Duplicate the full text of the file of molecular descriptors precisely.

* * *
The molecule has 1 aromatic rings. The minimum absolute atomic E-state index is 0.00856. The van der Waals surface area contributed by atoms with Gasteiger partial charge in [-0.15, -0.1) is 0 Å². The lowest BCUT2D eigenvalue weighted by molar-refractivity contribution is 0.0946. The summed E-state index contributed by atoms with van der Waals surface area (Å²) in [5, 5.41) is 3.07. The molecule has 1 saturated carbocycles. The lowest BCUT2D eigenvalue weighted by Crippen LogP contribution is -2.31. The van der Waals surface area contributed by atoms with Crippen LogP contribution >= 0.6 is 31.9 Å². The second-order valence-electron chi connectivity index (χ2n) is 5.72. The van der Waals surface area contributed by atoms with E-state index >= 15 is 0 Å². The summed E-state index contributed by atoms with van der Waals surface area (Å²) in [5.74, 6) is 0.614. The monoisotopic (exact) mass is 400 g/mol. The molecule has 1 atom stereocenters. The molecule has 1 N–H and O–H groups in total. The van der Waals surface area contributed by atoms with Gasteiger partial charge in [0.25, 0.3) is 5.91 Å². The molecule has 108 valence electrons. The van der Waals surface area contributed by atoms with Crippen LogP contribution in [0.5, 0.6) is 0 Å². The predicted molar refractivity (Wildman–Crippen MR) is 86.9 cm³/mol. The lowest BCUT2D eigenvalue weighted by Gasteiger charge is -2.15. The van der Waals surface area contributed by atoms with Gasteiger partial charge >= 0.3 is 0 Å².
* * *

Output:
The molecule has 1 aromatic rings. The minimum absolute atomic E-state index is 0.00856. The van der Waals surface area contributed by atoms with Gasteiger partial charge in [-0.15, -0.1) is 0 Å². The lowest BCUT2D eigenvalue weighted by molar-refractivity contribution is 0.0946. The summed E-state index contributed by atoms with van der Waals surface area (Å²) in [5, 5.41) is 3.07. The molecule has 1 saturated carbocycles. The lowest BCUT2D eigenvalue weighted by Crippen LogP contribution is -2.31. The van der Waals surface area contributed by atoms with Crippen LogP contribution >= 0.6 is 31.9 Å². The second-order valence-electron chi connectivity index (χ2n) is 5.72. The van der Waals surface area contributed by atoms with E-state index >= 15 is 0 Å². The summed E-state index contributed by atoms with van der Waals surface area (Å²) in [5.74, 6) is 0.614. The monoisotopic (exact) mass is 400 g/mol. The molecule has 1 atom stereocenters. The molecule has 1 N–H and O–H groups in total. The van der Waals surface area contributed by atoms with Gasteiger partial charge in [0.25, 0.3) is 5.91 Å². The molecule has 108 valence electrons. The van der Waals surface area contributed by atoms with Crippen LogP contribution in [0.5, 0.6) is 0 Å². The predicted molar refractivity (Wildman–Crippen MR) is 86.9 cm³/mol. The lowest BCUT2D eigenvalue weighted by Gasteiger charge is -2.15. The van der Waals surface area contributed by atoms with Gasteiger partial charge >= 0.3 is 0 Å².